Part 3. The Church of St. Gregory the Illuminator (St. Helena Chapel)


Michael E. Stone (Jerusalem), Khachik A. Harutyunyan
One of the oldest and most beautiful buildings of the Church of the Holy Sepulchre is the Armenian St. Gregory the Illuminator Church (commonly known as the Chapel of St. Helena) located in the eastern part and on the lower level of the Holy Sepulchre Church, just a few steps away from the Armenian small chapel called “The Division of the Garment”. There is a narrow entrance, from which the gradually widening stairs descend to the spacious hall of the church.

There are two altars in the church. The main altar is dedicated to St. Gregory, right of which there is a small altar dedicated to St. John the Baptist. According to the Armenian tradition, the relics of St. John were buried under this small altar, by St. Gregory the Illuminator during his visit to Jerusalem in the early 4th century.

The church is rich in extensive and short Armenian inscriptions, the total number of which, according to our calculations, reaches about six dozen. 13 of them are regular inscriptions in Erkat‘agir (uncial) script, carved on small khachkars in different parts of the church, which were mainly published and are known to scholars. The rest of the inscriptions are mostly made by the simple scratching method, and are marked by their irregular writing. The oldest dated Armenian inscription in this chapel seems to be a graffito scratched in 1451 (see no 1), after which we have discovered another graffito scratched on the outside of the cupola in 1666 by an unknown Ter (= priest) Kirakos (see no 2).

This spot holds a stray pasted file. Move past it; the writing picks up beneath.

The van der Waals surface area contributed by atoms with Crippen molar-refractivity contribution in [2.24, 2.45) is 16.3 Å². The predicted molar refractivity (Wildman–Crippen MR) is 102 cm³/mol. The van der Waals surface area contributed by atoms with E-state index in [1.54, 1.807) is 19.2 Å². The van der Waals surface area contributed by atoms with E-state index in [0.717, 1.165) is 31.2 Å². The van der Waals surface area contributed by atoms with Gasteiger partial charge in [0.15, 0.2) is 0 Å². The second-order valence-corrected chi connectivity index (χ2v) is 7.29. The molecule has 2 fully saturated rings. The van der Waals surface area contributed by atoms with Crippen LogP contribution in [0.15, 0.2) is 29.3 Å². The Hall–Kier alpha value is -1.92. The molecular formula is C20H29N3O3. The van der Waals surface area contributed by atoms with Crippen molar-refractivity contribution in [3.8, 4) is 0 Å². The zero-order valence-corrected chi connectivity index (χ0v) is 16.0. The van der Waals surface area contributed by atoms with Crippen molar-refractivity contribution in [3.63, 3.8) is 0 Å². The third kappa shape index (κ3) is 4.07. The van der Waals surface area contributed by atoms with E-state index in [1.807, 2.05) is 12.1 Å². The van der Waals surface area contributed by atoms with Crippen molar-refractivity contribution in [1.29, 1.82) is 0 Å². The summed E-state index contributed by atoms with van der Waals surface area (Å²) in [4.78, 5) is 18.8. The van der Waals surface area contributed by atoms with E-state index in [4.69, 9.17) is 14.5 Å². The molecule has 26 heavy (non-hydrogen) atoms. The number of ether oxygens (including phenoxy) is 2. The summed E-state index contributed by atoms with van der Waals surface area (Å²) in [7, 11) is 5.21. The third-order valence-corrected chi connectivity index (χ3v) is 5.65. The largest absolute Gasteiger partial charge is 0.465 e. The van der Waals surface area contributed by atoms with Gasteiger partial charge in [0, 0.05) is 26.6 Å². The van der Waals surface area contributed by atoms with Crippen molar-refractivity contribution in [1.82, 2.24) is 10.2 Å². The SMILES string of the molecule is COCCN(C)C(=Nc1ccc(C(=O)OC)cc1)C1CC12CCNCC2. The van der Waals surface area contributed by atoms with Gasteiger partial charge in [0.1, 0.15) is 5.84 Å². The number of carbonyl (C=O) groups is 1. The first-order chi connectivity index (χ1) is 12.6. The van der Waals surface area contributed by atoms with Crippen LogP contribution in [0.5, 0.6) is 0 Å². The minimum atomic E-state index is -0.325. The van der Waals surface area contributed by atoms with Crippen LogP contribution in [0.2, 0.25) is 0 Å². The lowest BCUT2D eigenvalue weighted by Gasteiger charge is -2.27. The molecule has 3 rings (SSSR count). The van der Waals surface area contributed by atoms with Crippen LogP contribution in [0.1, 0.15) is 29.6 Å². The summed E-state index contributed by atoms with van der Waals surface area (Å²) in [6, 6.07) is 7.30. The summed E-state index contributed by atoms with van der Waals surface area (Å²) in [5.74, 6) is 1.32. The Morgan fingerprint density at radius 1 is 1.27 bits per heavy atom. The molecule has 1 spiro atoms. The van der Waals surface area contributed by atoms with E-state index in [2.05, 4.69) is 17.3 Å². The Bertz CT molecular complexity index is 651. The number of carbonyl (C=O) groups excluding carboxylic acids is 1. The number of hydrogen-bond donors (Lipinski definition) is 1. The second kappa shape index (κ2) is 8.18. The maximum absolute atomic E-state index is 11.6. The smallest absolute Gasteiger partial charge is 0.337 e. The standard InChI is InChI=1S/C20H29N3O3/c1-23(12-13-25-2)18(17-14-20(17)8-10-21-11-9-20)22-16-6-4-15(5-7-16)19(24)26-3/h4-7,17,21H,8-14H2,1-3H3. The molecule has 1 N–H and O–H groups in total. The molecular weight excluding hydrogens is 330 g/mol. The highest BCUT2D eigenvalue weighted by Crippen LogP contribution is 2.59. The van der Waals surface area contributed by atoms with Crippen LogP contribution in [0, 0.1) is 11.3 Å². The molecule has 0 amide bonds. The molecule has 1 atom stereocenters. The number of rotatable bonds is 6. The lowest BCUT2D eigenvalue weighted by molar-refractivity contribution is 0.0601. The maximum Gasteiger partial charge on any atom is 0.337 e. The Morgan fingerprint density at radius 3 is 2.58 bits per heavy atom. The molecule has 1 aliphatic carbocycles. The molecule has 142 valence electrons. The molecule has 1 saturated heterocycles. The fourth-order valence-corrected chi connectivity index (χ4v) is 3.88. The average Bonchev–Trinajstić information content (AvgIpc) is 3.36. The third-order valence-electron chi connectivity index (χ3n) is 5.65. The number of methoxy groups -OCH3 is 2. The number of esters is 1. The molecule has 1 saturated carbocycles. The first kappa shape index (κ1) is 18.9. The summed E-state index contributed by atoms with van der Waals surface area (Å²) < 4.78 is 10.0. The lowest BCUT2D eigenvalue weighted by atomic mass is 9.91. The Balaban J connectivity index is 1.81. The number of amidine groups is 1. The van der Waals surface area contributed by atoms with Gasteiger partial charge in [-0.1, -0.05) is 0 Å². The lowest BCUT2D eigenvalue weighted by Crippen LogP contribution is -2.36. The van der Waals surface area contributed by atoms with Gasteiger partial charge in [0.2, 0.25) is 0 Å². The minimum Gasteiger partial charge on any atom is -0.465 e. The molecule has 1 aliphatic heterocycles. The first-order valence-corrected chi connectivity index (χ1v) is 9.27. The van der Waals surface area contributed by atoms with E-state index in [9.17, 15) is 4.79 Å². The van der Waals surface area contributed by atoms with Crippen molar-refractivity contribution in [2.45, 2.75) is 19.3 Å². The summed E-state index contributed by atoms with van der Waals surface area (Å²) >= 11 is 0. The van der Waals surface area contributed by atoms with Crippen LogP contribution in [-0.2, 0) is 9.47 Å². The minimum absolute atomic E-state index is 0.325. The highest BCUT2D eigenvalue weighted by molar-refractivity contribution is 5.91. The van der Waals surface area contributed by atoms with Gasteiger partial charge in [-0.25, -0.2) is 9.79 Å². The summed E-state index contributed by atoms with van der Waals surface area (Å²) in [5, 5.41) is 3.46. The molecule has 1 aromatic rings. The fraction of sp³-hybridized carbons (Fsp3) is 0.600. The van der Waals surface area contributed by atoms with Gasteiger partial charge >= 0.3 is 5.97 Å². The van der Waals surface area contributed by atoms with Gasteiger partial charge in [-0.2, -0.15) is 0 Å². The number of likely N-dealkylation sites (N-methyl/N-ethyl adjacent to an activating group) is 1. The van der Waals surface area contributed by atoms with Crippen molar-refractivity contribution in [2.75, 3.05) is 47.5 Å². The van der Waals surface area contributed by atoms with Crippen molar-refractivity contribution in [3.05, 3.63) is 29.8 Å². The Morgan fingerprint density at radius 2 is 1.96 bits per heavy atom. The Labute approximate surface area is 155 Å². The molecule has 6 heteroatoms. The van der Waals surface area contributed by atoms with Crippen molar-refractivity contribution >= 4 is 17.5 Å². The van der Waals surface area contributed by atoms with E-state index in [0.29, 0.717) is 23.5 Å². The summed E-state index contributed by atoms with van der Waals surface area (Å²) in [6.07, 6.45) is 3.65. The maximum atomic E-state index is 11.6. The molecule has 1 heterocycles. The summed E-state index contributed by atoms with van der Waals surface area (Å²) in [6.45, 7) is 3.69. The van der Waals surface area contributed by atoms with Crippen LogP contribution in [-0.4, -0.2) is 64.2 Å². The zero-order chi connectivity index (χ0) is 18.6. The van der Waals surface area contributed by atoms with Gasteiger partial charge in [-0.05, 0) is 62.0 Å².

Within the limits of the present article, we selectively present 16 inscriptions of the most complete, leaving the others for the forthcoming collection of the project “The Armenian Inscriptions of the Holy Land and Sinai”. In addition to the presented graffiti, in the second part of this article, we discuss three inscriptions that have already been published in order to make some corrections and additions to them.